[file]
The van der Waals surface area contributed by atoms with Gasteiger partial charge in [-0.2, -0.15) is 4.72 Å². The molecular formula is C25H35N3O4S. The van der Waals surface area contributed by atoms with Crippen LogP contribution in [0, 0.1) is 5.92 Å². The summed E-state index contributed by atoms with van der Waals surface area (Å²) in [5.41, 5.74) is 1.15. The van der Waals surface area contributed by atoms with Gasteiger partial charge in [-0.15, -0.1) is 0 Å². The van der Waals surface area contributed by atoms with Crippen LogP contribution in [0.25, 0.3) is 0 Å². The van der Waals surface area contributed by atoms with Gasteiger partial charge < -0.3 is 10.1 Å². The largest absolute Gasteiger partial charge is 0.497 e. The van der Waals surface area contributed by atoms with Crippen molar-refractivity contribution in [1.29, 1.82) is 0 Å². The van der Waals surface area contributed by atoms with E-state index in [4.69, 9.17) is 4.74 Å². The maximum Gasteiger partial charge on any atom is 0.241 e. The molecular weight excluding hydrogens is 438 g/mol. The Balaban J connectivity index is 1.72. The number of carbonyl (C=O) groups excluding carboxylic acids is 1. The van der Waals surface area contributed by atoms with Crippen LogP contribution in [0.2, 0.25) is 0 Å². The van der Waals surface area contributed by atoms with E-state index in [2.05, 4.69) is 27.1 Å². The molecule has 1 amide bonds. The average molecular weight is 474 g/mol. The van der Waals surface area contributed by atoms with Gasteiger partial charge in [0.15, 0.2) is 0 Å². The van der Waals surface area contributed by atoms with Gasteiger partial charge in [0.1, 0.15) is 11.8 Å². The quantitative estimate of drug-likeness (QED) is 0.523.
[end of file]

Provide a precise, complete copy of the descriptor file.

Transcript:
The van der Waals surface area contributed by atoms with Gasteiger partial charge in [-0.2, -0.15) is 4.72 Å². The molecular formula is C25H35N3O4S. The van der Waals surface area contributed by atoms with Crippen LogP contribution in [0, 0.1) is 5.92 Å². The summed E-state index contributed by atoms with van der Waals surface area (Å²) in [5.41, 5.74) is 1.15. The van der Waals surface area contributed by atoms with Gasteiger partial charge in [-0.15, -0.1) is 0 Å². The van der Waals surface area contributed by atoms with Crippen LogP contribution in [0.25, 0.3) is 0 Å². The van der Waals surface area contributed by atoms with Gasteiger partial charge < -0.3 is 10.1 Å². The largest absolute Gasteiger partial charge is 0.497 e. The van der Waals surface area contributed by atoms with Crippen molar-refractivity contribution in [1.29, 1.82) is 0 Å². The van der Waals surface area contributed by atoms with E-state index in [4.69, 9.17) is 4.74 Å². The maximum Gasteiger partial charge on any atom is 0.241 e. The molecular weight excluding hydrogens is 438 g/mol. The Balaban J connectivity index is 1.72. The number of carbonyl (C=O) groups excluding carboxylic acids is 1. The van der Waals surface area contributed by atoms with Crippen LogP contribution in [0.2, 0.25) is 0 Å². The van der Waals surface area contributed by atoms with E-state index in [2.05, 4.69) is 27.1 Å². The molecule has 1 amide bonds. The average molecular weight is 474 g/mol. The van der Waals surface area contributed by atoms with Gasteiger partial charge in [0.15, 0.2) is 0 Å². The van der Waals surface area contributed by atoms with Gasteiger partial charge in [0.1, 0.15) is 11.8 Å². The quantitative estimate of drug-likeness (QED) is 0.523.